The labors of the Board of Finance to procure subscriptions to the stock were incessant, but the result of all their labors in this direction was insufficient to meet the demands upon them for space in which exhibitors could be accommodated.
In this emergency it was deemed advisable to make application to the Councils of the City of Philadelphia for a further appropriation of one million of dollars for the erection of two additional buildings, the Machinery and Horticultural Halls.
In order to secure this appropriation a large public meeting was held, and the plan cordially indorsed by it.
Committees were appointed to circulate and obtain signatures to memorials to the Councils praying them to make such an appropriation, and the movement met with such universal approval that the appropriation was speedily and with great unanimity granted.
The work now went rapidly forward, contracts were made for the Horticultural and Machinery Halls, to be paid for out of this city appropriation.
The plan for the great Agricultural Hall and the contract for its erection soon followed, and then those for the offices for the use of the Commission and Board of Finance; the Judges’ Hall and other subsidiary buildings followed in rapid succession.
All this work was pressed forward with the greatest energy in order that there might be no failure to open the Exhibition on the 10th of May, 1876.
The Board of Finance, however, found at the close of the year 1875 that their means for the payment of their contracts and engagements were insufficient, and in connection with the United States Centennial Commission the Board of Finance determined to make an application to Congress for an appropriation.
This was granted to the extent of $1,500,000 by the Act of February 16, 1876, which the Supreme Court of the United States decided was a loan, to be repaid before any distribution of remaining assets could be made to the stockholders.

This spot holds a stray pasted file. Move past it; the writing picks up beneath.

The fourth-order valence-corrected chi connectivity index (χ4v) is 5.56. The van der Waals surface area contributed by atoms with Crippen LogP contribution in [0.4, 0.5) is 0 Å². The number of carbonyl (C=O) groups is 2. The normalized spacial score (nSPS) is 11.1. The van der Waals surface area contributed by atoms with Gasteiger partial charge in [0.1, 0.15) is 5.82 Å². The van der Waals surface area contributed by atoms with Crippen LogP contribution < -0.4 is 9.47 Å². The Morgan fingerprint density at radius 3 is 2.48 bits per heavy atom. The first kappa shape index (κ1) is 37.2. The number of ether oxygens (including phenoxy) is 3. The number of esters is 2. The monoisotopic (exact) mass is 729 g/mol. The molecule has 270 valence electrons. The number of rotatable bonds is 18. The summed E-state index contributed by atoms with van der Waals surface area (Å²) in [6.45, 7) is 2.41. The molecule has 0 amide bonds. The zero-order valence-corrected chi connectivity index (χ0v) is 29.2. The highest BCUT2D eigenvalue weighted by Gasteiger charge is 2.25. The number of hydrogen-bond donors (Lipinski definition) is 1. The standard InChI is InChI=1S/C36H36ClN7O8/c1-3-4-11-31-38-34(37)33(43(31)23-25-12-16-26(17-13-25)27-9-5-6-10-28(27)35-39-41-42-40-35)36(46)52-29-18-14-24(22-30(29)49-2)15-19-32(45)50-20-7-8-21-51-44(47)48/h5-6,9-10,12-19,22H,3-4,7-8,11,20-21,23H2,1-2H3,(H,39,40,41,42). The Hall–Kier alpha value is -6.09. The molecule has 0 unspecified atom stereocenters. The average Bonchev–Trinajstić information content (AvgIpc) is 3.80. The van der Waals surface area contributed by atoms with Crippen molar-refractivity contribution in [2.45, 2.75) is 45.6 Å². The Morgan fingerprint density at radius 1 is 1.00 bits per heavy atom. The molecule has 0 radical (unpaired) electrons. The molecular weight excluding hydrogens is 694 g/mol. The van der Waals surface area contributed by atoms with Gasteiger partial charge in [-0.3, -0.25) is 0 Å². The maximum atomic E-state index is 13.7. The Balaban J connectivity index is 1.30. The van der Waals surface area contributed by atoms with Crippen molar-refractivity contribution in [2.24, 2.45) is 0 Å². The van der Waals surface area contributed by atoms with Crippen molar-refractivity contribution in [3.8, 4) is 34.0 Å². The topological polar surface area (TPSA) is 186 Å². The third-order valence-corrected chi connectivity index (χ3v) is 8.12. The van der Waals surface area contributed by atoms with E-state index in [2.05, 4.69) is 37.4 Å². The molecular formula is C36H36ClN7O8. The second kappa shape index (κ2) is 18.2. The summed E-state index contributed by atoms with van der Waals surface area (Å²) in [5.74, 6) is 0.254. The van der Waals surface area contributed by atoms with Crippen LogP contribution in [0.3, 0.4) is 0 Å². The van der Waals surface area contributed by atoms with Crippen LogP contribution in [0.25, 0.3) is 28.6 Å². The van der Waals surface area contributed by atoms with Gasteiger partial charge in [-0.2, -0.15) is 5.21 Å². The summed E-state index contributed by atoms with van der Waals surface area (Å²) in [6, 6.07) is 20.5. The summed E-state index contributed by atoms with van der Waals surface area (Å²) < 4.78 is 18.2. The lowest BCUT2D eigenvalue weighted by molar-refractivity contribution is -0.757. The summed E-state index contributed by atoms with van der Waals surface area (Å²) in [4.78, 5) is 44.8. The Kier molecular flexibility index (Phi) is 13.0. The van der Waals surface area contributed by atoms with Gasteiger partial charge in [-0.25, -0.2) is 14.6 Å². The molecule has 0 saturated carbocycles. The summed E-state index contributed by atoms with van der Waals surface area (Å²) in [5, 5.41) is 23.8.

The result of all the labors of the Board of Finance in the direction of procuring means for the erection of the buildings and the payment of all necessary preliminary expenses was, that the Exhibition was opened on the 10th of May, 1876, with all the debts of the Board paid or amply provided for, so that the admission money, the sales of concessions, and the final sales of the buildings erected with the money of the stockholders would be available for the payment of the remaining expenses of the Exhibition, for the reimbursement of the appropriation made by Congress, and for the repayment of the capital stock.
To aid in fitly commemorating the Exhibition and the great event in the history of the world which it illustrated, Centennial medals were struck in bronze and silver, and were sold in aid of the general fund.
When the repayment of the §1,500,000 to the United States had been made, it was deemed advisable, after reserving what was deemed a sufficient sum to cover all remaining expenses, to make a partial distribution to the stockholders on account of their shares of capital stock.
In order to put the stockholders on as near a footing of equality as practicable, it was resolved to allow interest at the rate of six per cent, on all installments paid in between May 1, 1873, and January 1, 1876, and in addition to the interest so due to each stock holder, to pay $1.75 per share on each share of stock.
Immediately after the close of the Exhibition measures were taken by the Board to sell all the property, furniture, and fixtures at public sale.
In its own report will be found an abstract of the accounts of the Board, showing its receipts and payments to this date.
The Bicentennial Half Dollar Coin shows with an image of the main Centennial exhibition hall in Philadelphia.